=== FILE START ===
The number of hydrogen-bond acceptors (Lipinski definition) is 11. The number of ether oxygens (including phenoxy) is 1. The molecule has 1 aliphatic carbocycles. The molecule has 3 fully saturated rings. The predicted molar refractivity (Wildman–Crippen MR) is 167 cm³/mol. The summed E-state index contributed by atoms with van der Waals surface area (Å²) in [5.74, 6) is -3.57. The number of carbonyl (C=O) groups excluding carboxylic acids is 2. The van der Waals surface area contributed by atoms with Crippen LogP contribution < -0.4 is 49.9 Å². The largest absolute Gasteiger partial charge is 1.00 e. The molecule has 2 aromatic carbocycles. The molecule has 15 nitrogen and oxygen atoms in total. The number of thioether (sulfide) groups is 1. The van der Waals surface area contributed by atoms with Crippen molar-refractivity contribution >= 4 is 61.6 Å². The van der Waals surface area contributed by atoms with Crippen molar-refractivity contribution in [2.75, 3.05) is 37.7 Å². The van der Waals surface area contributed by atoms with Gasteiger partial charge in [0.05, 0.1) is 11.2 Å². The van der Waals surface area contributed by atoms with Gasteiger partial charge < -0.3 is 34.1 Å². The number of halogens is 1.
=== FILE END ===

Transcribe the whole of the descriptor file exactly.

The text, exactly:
The number of hydrogen-bond acceptors (Lipinski definition) is 11. The number of ether oxygens (including phenoxy) is 1. The molecule has 1 aliphatic carbocycles. The molecule has 3 fully saturated rings. The predicted molar refractivity (Wildman–Crippen MR) is 167 cm³/mol. The summed E-state index contributed by atoms with van der Waals surface area (Å²) in [5.74, 6) is -3.57. The number of carbonyl (C=O) groups excluding carboxylic acids is 2. The van der Waals surface area contributed by atoms with Crippen LogP contribution < -0.4 is 49.9 Å². The largest absolute Gasteiger partial charge is 1.00 e. The molecule has 2 aromatic carbocycles. The molecule has 15 nitrogen and oxygen atoms in total. The number of thioether (sulfide) groups is 1. The van der Waals surface area contributed by atoms with Crippen molar-refractivity contribution >= 4 is 61.6 Å². The van der Waals surface area contributed by atoms with Crippen molar-refractivity contribution in [2.75, 3.05) is 37.7 Å². The van der Waals surface area contributed by atoms with Gasteiger partial charge in [0.05, 0.1) is 11.2 Å². The van der Waals surface area contributed by atoms with Gasteiger partial charge < -0.3 is 34.1 Å². The number of halogens is 1.